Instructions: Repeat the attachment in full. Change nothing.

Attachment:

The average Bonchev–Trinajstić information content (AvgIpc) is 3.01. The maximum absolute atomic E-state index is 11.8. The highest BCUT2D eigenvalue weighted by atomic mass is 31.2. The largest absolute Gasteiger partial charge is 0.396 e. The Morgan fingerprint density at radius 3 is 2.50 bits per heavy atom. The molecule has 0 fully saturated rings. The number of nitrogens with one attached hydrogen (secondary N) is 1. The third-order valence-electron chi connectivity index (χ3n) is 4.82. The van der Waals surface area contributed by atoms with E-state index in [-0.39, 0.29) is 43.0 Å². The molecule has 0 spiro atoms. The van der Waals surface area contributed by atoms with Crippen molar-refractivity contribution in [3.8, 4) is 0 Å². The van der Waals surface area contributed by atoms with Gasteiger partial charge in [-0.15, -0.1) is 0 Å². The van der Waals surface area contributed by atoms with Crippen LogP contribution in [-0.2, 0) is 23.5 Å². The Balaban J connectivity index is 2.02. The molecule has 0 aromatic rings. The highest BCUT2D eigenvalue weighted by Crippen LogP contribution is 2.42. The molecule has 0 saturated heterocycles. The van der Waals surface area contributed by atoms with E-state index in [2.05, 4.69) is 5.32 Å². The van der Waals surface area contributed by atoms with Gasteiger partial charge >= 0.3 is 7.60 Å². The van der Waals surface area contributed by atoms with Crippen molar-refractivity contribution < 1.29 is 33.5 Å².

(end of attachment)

The average Bonchev–Trinajstić information content (AvgIpc) is 3.01. The maximum absolute atomic E-state index is 11.8. The highest BCUT2D eigenvalue weighted by atomic mass is 31.2. The largest absolute Gasteiger partial charge is 0.396 e. The Morgan fingerprint density at radius 3 is 2.50 bits per heavy atom. The molecule has 0 fully saturated rings. The number of nitrogens with one attached hydrogen (secondary N) is 1. The third-order valence-electron chi connectivity index (χ3n) is 4.82. The van der Waals surface area contributed by atoms with E-state index in [-0.39, 0.29) is 43.0 Å². The molecule has 0 spiro atoms. The van der Waals surface area contributed by atoms with Crippen molar-refractivity contribution in [3.8, 4) is 0 Å². The van der Waals surface area contributed by atoms with Gasteiger partial charge in [-0.15, -0.1) is 0 Å². The van der Waals surface area contributed by atoms with Crippen LogP contribution in [-0.2, 0) is 23.5 Å². The Balaban J connectivity index is 2.02. The molecule has 0 aromatic rings. The highest BCUT2D eigenvalue weighted by Crippen LogP contribution is 2.42. The molecule has 0 saturated heterocycles. The van der Waals surface area contributed by atoms with E-state index in [2.05, 4.69) is 5.32 Å². The van der Waals surface area contributed by atoms with Gasteiger partial charge >= 0.3 is 7.60 Å². The van der Waals surface area contributed by atoms with Crippen molar-refractivity contribution < 1.29 is 33.5 Å².